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Friday, November 15, 2019
NEGEV DESERT, southern Israel, Jun 4 2011 (IPS) - “Look, a swallowtail!” A 70-year old moustachioed man hops jubilantly between rocks and prickly flowers, chasing a butterfly. “And look here!” What looks like a dragonfly hovers around in a mechanical whirr of transparent wings.
The eccentric scientist loves this apparently living thing so ferociously that, six years ago, he decided to compete with Mother Nature. Combining his passion and work, he’s created the perfect robotised replica of a minuscule butterfly. The mechanical X-insect that hums over our heads grew out of his love for nature’s graceful and enchanting creature.
“Love’s like a butterfly,” says the unknown poet. “It goes where it pleases and it pleases wherever it goes.” Love, like butterflies, has so many forms and metamorphoses. Binyamini’s love for the angelic creature is a strange love. Could the fluttering of a butterfly’s wings affect the way Israel equips to war and kills its enemies?
Meanwhile, unperturbed by the futurist reproduction, the original butterflies flit and flutter about in the spring sunshine, hailing from nowhere, their wings sailing on the wind in full colours, illuminating, neither quite birds nor flowers, flying flowers maybe.
“I don’t know whether I was then a man dreaming I was a butterfly, or whether I’m now a butterfly dreaming I’m a man,” wrote Zhuangzi, the legendary Chinese philosopher. “Between a man and a butterfly there must be some distinction. It’s called the Transformation of Things.”
Binyamini’s own ‘transformation of things’, the ‘X-wing’, is a hybrid between a mechanical dragonfly and a remote-control butterfly crossed with an Unmanned Aerial Vehicle (UAV). And, since dragonflies don’t eat butterflies, for Binyamini, that’s a most valuable predator.
With its two pairs of strong, translucent wings and large multi-faceted eyes, the dragonfly is the world’s fastest insect. “We’re trying to imitate its flight. The front wings go up while the back wings go down,” explains Binyamini, his arms demonstrating the balancing act of a walker on an invisible tightrope.
“The X-wing is chiefly conceived to be used indoors, at airport terminals and train stations,” he adds. “At first, it’ll shoot video and transmit it in real time. Later on, it’ll hunt down potential terrorists on the run.”
Could the X-wing quite sinisterly carry out extra-judicial targeted assassinations, much in the way of attack helicopters or drones? “Whatever is requested, I’ll do!” answers Binyamini with a broad, suggestive smile.
Binyamini knows all about butterflies – where they drift and wander, and how they mate. “Usually for a mere half-hour,” he says. “See, here, a couple of Danaus. These are seriously sexually-disturbed butterflies. Their mating ritual can last up to 48 hours, a world record. Look what goes on, three butterflies on top of each other, what a party. There, an octet flying in formation, how beautiful.” The analogy with dogfights of combat jets is disturbingly noticeable.
For in the case of butterflies, making love means ‘make war for love’: “‘Cherchez la femme’, giggles Binyamini in French. “When a male ascends to the hilltop, he turns it into his territory. He lies there in wait for the prospective females. But other males are eager to mate. So a fight erupts – one moves around and repels the other in a spiralled dogfight. But it’s a duel between gentlemen: whoever reaches the zenith wins the female’s heart.”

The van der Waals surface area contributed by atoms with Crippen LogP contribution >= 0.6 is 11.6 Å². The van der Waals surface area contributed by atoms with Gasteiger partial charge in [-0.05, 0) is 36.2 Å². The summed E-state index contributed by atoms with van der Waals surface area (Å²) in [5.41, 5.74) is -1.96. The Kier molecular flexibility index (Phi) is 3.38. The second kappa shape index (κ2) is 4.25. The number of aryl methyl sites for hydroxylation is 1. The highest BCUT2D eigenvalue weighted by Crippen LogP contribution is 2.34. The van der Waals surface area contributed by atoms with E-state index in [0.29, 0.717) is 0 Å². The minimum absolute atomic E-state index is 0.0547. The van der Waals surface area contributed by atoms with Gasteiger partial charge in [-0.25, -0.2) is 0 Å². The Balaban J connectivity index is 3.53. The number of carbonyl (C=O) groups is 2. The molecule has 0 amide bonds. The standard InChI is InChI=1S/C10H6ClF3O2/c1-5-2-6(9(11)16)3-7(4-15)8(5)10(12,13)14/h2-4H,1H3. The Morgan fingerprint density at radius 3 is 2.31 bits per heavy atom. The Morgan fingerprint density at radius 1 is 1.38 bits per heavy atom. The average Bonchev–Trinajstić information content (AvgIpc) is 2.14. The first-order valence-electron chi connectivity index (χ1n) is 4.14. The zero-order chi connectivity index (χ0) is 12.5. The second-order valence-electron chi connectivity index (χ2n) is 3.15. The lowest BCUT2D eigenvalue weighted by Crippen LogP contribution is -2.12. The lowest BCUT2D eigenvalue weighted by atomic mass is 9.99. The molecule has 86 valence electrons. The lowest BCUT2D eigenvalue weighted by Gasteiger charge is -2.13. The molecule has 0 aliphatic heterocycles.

Binyamini’s love for butterflies isn’t only a passion, but pure patriotism. For butterfly, read ‘Israel’: “Butterflies are so beautiful, fragile, and vulnerable! How they manage to survive! They’re prey to all. Yet, against all odds, despite the threats, they remain strong.”
So, how does the butterfly killer work? The innocuous ancestor is never far off: “A butterfly sucks and sips two drops of flower nectar, and then flies for a whole hour. What a great machine!” Binyamini answers. “We thought of energy harvesting, milking energy from nature, from the flower’s sweet juicy secretion. Add solar cells on the wings and I’ll keep flying.”
For over 40 years, Binyamini has been considered one of Israel’s smartest military brains. Laureate of Israel’s most prestigious prize, he’s run billion dollar development projects, has managed a hundred- man taskforces. His workers are the crème de la crème of Israel’s aeronautics.
“We’re the nutty professor’s men,” concedes one of Binyamini’s wizards in the ‘X-wing’ lab. “We’re called ‘Duby’s buddies’. Duby comes up with the most improbable demand, this big,” the engineer confides, deploying his arms in disarray. “I ask him, ‘What do you want me to do?’ Duby retorts, ‘Precisely. Just like a flower’.”
To assuage his insatiable passion, Binyamini twirled around the four corners of the world, discovered 15 new specimens. Showing his private collection of butterflies, he points at “‘Talia’, my elder daughter; and ‘Sigal’, my youngest. And here is ‘Leah’, a very, very unique species indeed!”
Back in the blossoming desert, Binyamini chases the gentle creature, claps his net unsuccessfully. “Too fast for me, I’m a little rusty,” he murmurs to himself, out of breath.
The round dance of love has turned into a deadly dance. Love of the loveliest creature has mutated into fatal attraction for a delicate predator. Why would a butterfly freak turn the species he loves so much into a killing machine is left hovering like the elusive flying flower.
Suddenly, a dry clap punctuated by a triumphant proclamation, “Got you!”, and Binyamini proceeds to extricate the dust of colours from the net, then, mercifully, lets the pulsating heart fly away. One thing’s for sure, the X-wing is designed not to let its prey get away.
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